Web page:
This article does not have permission of the copyright owner, but is
being offered for comment, criticism and research under the "fair use"
provisions of the Federal copyright laws.
Source: BOSNET Nov. 11, 1993

"I enjoyed my first kiss on that bridge," said Borjanka Santic, a
70-year-old relative of Aleksa Santic, a Serb who was one of
Mostar's most famous 19th-century poets. ``I remember even now the
stars and the moon shining down. I remember how we dropped stones
into the clear water. Now this has all been wiped out...''



c.1993 N.Y. Times News Service; 11/9/93

BELGRADE, Yugoslavia Croatian gunners destroyed the renowned Old Bridge in
the Bosnian city of Mostar on Tuesday, sending one of the most graceful
examples of Ottoman architecture crashing into the Neretva River.

The four-century-old arch, described by a Muslim poet as ``a crescent moon
in stone,'' was one of the most formidable metaphors for the common life
that the Muslims, Croats and Serbs of the old Yugoslavia enjoyed before the
country's violent breakup into separate nation-states began in mid-1991.

``It is one of the most beautiful bridges in the world,'' wrote the British
author Rebecca West in her pre-World War II travelogue of Yugoslavia,
``Black Lamb and Grey Falcon.'' ``A slender arch lies between two round
towers, its parapet bent in a shallow angle in the center.''

Veso Vegar, a spokesman for the Bosnian Croats' militia, admitted Tuesday
that the militia's gunners had targeted the bridge, whose foundations were
laid in 1557 at the orders of the Ottoman Empire's greatest ruler, Suleiman
the Magnificent.

``Since the bridge is in a place that is strategically important and the
Muslim positions are very near, 70 to 100 meters, the bridge has constantly
been shelled,'' Vegar said, adding that Croats fired 10 shells at the span
on Monday alone.

Bosnian government radio reported Tuesday that 60 shells hit the structure,
which opened in 1566 and eventually became known as the Old Bridge, or Stari
Most. It gave the city its name.

The Bosnian Croat leadership has named Mostar, whose population was mixed
before the war, capital of the self-declared Croatian republic they have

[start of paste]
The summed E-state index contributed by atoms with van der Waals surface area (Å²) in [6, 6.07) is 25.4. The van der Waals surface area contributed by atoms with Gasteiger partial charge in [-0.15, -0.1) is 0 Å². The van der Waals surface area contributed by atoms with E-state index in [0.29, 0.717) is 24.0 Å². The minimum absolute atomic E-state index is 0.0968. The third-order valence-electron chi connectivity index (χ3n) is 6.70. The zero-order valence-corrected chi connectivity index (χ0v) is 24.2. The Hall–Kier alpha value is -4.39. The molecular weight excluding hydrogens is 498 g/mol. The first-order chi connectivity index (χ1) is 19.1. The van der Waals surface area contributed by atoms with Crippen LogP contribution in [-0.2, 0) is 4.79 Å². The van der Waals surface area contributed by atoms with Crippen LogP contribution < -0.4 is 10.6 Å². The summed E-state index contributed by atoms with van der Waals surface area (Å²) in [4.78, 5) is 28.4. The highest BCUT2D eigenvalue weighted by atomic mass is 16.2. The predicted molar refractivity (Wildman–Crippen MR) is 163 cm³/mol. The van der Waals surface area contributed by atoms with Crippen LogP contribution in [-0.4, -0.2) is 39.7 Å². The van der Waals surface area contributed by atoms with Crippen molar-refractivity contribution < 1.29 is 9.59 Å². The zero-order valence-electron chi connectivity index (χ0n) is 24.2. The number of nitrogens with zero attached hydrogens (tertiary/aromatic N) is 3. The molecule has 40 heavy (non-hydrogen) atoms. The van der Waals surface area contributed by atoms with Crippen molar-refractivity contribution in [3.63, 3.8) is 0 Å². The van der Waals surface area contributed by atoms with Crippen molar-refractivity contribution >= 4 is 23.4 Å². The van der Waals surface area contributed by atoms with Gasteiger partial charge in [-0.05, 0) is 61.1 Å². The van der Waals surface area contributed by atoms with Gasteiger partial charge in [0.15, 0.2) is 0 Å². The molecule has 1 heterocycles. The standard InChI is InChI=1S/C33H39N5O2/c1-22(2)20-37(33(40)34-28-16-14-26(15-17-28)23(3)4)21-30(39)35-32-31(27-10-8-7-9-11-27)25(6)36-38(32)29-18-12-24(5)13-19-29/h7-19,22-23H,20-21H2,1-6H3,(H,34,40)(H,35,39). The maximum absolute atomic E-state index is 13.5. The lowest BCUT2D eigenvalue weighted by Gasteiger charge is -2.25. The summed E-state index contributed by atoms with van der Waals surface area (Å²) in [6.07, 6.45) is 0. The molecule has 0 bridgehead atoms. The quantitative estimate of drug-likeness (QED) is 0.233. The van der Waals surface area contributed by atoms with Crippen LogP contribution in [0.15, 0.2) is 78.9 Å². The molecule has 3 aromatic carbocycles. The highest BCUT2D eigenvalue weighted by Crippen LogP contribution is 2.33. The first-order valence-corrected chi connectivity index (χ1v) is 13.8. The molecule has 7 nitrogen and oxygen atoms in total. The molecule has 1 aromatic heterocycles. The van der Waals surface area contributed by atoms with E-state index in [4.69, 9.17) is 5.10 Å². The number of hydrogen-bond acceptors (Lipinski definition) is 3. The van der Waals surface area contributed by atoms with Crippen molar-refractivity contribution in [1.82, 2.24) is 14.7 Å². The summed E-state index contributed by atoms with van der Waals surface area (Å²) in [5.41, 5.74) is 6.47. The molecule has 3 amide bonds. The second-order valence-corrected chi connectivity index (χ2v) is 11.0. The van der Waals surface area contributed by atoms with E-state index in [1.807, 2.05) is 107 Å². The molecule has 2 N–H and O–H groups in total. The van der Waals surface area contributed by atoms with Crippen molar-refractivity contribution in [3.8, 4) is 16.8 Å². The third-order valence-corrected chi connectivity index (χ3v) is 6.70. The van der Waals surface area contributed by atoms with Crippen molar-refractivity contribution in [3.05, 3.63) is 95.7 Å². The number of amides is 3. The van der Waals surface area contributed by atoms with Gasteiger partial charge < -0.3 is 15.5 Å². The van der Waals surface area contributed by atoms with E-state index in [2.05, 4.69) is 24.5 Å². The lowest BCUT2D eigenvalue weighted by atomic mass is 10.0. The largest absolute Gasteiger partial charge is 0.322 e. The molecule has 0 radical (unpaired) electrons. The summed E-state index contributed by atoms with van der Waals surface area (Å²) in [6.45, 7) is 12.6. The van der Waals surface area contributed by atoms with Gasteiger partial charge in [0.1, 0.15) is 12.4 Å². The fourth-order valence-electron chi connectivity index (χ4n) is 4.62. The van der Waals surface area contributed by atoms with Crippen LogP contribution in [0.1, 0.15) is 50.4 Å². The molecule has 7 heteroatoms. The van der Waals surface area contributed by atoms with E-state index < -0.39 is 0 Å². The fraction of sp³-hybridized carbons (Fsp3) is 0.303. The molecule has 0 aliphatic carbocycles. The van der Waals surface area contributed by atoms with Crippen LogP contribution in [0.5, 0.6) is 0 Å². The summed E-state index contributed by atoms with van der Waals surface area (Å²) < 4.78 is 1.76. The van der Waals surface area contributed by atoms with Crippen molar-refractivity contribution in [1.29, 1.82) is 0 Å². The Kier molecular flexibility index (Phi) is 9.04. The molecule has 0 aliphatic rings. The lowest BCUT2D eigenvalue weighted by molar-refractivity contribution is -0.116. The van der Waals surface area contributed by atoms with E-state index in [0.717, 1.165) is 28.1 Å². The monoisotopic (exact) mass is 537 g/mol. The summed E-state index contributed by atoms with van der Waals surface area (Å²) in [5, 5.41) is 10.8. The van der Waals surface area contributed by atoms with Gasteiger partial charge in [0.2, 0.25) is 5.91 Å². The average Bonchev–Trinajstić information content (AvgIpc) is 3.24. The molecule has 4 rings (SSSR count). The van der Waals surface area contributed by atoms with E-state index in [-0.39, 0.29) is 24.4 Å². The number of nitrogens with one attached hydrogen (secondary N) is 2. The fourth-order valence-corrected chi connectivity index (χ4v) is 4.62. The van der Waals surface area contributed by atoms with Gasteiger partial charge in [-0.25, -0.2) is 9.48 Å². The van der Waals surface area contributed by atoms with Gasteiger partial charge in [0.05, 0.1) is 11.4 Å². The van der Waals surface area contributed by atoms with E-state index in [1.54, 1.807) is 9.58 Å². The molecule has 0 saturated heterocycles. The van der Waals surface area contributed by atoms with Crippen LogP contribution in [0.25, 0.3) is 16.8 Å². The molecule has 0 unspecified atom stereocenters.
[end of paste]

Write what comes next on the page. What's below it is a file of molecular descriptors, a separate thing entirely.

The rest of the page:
created. Bosnian Croat troops began evicting Muslim residents from the
Neretva's west bank in May, herding adult men into concentration camps and
forcing women, children and elderly people across a treacherous battlefront.

For months Muslims on the west bank dodged sniper fire to cross the bridge
to the Muslim-controlled east bank, where they could fill plastic containers
with drinking water. The city's mostly Muslim Bosnian army contingent used
it take up their positions on the battle lines on the western side of the

News of the Mostar bridge's downing plunged many people from all over the
former Yugoslav republics into gloom.

``I enjoyed my first kiss on that bridge,'' said Borjanka Santic, a
70-year-old relative of Aleksa Santic, a Serb who was one of Mostar's most
famous 19th-century poets. ``I remember even now the stars and the moon
shining down. I remember how we dropped stones into the clear water. Now
this has all been wiped out.''

``The bridge was the meeting place for the young people of my generation,''
she said. ``The walkway's stones were rubbed so smooth by the footsteps that
you had to hold on to the rails to avoid slipping even when it was dry.''

Stonemasons from the nearby city of Dubrovnik built the 200-foot-wide bridge
at the narrowest part of the Neretva River canyon, joining the span's
locally quarried limestone blocks with iron braces and pointing the cracks
with molten lead. The bridge's designer, Hayrudin, studied under the
greatest of all Ottoman architects, Sinan.

The bridge survived a flood that practically covered it in 1713, history